By Dan Barker
Special to The Commercial Appeal
The city of Memphis cannot use the 1983 Marsh v Chambers Supreme Court decision as a defense to the Freedom From Religion Foundation’s complaint about prayers before council meetings.
Marsh, which allowed the Nebraska legislature to continue with attenuated ceremonial prayers, was decided on very narrow grounds, none of which excuses Memphis.
Nebraska had been praying since the beginning, and Memphis only since 1968, we understand. Such prayers, by the way, did not stop the killing of Dr. Martin Luther King Jr. or prevent Memphis from falling into serious problems, but in any event, tradition does not change unlawful to lawful.
If something is unconstitutional — such as the segregation of public schools was — then the “honored” longevity of the unlawful practice only makes it worse.
In Marsh, the actions were restricted to the legislators praying among themselves, not directed at the public. In Memphis, prayers are inflicted upon everyone in the room, many of whom do not believe in prayer, or in the denomination or god invoked.
In Marsh, the prayers were excused because they were entirely nonsectarian, not mentioning any particular deity. In Memphis, prayers almost always end “in Jesus’ name.” Ministers often introduce prayers with a sermonette affirming a Christian doctrine, such as the claim that “the Bible is the inspired word of God.”
Marsh grudgingly allowed the Nebraska prayers as a “tolerable acknowledgment of beliefs widely held,” but since 1983 the beliefs of the people of Memphis have become much more diverse. Today there are many more non-Christians and nonbelievers in the room who are turned into “political outsiders” by such prayers, as Supreme Court Justice Sandra Day O’Connor phrased it.
Since Marsh permitted only a “tolerable” acknowledgment, that affirms that usually such prayers are not to be tolerated. Memphis, more than almost any other city, egregiously fails all of the tests of Marsh.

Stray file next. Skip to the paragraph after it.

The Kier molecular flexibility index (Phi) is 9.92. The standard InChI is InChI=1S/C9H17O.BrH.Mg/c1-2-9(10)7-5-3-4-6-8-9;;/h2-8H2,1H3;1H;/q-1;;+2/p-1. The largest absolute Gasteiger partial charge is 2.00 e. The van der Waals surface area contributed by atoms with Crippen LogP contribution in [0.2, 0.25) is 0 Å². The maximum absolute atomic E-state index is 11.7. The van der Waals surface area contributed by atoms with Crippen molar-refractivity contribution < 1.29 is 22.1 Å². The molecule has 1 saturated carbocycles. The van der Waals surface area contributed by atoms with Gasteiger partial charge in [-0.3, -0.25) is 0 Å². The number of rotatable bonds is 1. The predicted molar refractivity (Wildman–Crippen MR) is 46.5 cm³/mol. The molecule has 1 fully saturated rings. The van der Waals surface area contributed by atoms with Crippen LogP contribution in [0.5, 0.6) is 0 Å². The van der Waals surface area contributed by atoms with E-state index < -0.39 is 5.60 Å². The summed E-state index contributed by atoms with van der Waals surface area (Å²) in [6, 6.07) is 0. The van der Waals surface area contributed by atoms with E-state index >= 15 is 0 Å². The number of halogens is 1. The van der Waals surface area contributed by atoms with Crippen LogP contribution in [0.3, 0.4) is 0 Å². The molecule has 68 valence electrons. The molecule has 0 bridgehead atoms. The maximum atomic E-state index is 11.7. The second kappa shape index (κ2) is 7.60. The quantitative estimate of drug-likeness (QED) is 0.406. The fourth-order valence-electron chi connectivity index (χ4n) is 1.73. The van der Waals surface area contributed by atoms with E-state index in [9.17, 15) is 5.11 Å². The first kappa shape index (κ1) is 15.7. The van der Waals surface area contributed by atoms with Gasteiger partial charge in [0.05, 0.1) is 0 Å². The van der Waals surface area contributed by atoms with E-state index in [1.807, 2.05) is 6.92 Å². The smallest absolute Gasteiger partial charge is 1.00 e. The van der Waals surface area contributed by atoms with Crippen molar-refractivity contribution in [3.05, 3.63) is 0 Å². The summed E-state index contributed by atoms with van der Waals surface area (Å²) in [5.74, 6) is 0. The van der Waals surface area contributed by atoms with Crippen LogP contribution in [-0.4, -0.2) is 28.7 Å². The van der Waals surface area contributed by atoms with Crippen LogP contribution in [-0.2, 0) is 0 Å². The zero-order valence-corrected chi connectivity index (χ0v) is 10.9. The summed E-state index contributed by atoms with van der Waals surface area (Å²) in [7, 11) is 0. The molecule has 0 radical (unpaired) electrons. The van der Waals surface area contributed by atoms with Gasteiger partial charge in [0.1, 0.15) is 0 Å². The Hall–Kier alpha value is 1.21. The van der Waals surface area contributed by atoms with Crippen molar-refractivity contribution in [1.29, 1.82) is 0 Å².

We at FFRF think Marsh v Chambers was a bad decision. There should be no governmental prayer in America. But Marsh is now the law of the land, a tiny exception carved into Establishment Clause law that rightfully prohibits the government from promoting religion, a law that Memphis should respect. Memphians who believe Marsh allows them to continue praying are like the fellow who pretends that since most police officers will not ticket you for driving 4 or 5 miles an hour over the speed limit, it is OK to go 20 miles over.
Memphis makes it even worse by awarding “Chaplain of the Day” certificates and goodie bags to the invited clergy. That is 30 miles over the limit.
Responding to our complaint, City Councilman Jim Strickland said: “We’ve got blight and poverty and a declining population. That’s where we focus as a council, on those important issues that really affect people’s daily lives.” If that is true, then don’t fight this lawsuit. You have more important things to worry about, and better ways to spend limited finances.
Prayer makes no difference. Pray privately, if you must, but secular City Council meetings are not religious services. Get off your knees and get to work.
Dan Barker is co-president of the Freedom From Religion Foundation, and author of “Godless: How An Evangelical Preacher Became One of America’s Leading Atheists.”